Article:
insights into shariah rating

To what extent will Islamic Corporate Governance affect the Credit Rating of Shariah-rooted entities?

There is now a growing body of works of unique two-dimensional framework that comprehensively covers the elements of Mudarib (Counterparty) quality, institutional governance and compliance with Shariah principles that provide useful answers to this interesting question.

Slowly, steadily and surely, a Shariah compliance rating system is emerging in measuring the progress towards goal achievement of the Islamic Financial Services Industry (IFSI) and in gaining Stakeholders’ trust.

Most Credit Rating Agencies (CRAs) have adopted the objectives of the Islamic Financial System (IFS) as the basis for their ratings. The IFS has been proposed to correct perceived violations of Shariah norms in the conventional financial system. Such elements include practicing Riba (Interest and Usury), Maysir and Qimar (speculation or any game of chance), and others.

The main essence of the IFS is participation in risk and reward; therefore, financial contracts based on participatory modes are Shariah-based.

For the Credit Rating of Islamic Banks, for example, the adherence to Shariah-compliance methodology would potentially contribute to building the IFS in letter and spirit. Moreover, customers of the IFSI are interested in the quality of Shariah compliance, as it is seen as an important decision criterion in the choice of a financial services institution.

In rating a Shariah-compliant bank, differences in the contractual relationship between a customer and the Islamic bank as against that of a customer with a conventional Bank have to be taken into consideration. The Accountability, Transparency, Responsibility and Fairness of such a Bank are major pillars of Islamic Corporate Governance that are focused on.

In scoring the performance of an Islamic Bank just like every other institution, Governance structure, Management and Processes, Internal control and Compliance framework, Equality in the treatment of stakeholders, Disclosures, and Corporate Social Responsibility (CSR) are examined.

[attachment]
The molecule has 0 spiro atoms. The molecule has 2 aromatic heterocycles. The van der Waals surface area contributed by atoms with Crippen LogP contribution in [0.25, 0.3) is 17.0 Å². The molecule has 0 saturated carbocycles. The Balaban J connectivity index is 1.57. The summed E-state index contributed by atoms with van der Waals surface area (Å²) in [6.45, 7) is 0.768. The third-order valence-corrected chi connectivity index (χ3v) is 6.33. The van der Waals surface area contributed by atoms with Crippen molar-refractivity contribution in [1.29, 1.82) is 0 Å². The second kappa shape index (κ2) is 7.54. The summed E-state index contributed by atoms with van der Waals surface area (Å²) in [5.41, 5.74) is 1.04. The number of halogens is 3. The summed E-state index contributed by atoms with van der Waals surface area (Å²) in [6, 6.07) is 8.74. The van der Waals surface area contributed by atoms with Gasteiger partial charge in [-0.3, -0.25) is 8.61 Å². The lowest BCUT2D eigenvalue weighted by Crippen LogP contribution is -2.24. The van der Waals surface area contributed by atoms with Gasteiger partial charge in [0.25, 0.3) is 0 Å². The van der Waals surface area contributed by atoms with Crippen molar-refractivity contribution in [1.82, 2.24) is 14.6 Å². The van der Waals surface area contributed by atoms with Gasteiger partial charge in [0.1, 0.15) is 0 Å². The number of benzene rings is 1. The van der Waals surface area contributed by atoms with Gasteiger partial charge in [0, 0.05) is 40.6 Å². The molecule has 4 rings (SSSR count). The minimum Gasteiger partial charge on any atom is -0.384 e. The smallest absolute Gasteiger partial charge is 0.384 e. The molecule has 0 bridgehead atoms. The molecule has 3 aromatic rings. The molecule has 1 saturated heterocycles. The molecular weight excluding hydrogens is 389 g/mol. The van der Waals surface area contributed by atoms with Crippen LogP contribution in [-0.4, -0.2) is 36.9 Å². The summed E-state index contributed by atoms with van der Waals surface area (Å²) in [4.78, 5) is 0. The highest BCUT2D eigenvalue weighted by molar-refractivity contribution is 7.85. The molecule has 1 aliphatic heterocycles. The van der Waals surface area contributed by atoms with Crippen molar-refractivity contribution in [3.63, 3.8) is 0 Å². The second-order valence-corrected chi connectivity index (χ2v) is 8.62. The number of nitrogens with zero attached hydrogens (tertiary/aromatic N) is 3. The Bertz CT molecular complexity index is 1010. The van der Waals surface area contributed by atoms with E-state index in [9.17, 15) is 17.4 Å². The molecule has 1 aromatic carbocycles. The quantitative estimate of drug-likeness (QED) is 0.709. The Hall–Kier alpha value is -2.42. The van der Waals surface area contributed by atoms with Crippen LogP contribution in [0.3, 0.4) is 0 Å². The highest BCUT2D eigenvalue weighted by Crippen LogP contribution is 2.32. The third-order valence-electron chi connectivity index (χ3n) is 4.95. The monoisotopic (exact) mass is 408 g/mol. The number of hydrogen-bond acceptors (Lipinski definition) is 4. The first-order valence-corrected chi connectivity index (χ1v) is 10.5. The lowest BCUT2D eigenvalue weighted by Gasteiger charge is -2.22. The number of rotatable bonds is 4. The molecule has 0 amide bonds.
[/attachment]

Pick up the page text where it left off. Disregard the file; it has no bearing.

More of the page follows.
Portfolio construction as one of the elements in ranking Shariah-compliance of an Islamic bank covers deposits, financing and investments (participatory modes and asset-based financing). Financing and investments can be sale-based, shirkah-based (profit-and-loss sharing), mortgages, rent-based, or marketable securities operations.

Another category in ranking is access to finance which involves serving less-privileged segments and sector screenings. As far as the customer base of Islamic banking is concerned, a just financial system should provide equitable access to finance, especially to less-privileged and unserved/deserved segments of the society. Extending finances to businesses with Shariah non-compliant activities without diligent sector screening is an unethical practice for these entities.

Shariah-compliance ranking also encompasses customer satisfaction and disclosures. A vital question to ask when it comes to customer satisfaction is ‘’What is a Shariah-compliance rating of a banking firm in the eyes of stakeholders?” Accounting and non-accounting disclosures are very key and serve as a valuable tool for measuring transparency. Such disclosures include the directors’ report, auditors’ report, comprehensive financial statements, corporate governance report, the Shariah board report, Haram income generated and the mechanism to distribute it.

The final aspect of the overall Shariah-compliance mechanism operated by an Islamic bank is the Shariah Governance system. This embraces the Shariah board, internal control and Shariah audit, charitable operations, human resources, product development and organisational form.

The Shariah board remains the highest approval authority of the systems in operation in an Islamic bank. Therefore, it is basically the duty of Shariah boards and auditors to ensure the practice of Islamic financing according to the letter and spirit of the Shariah.


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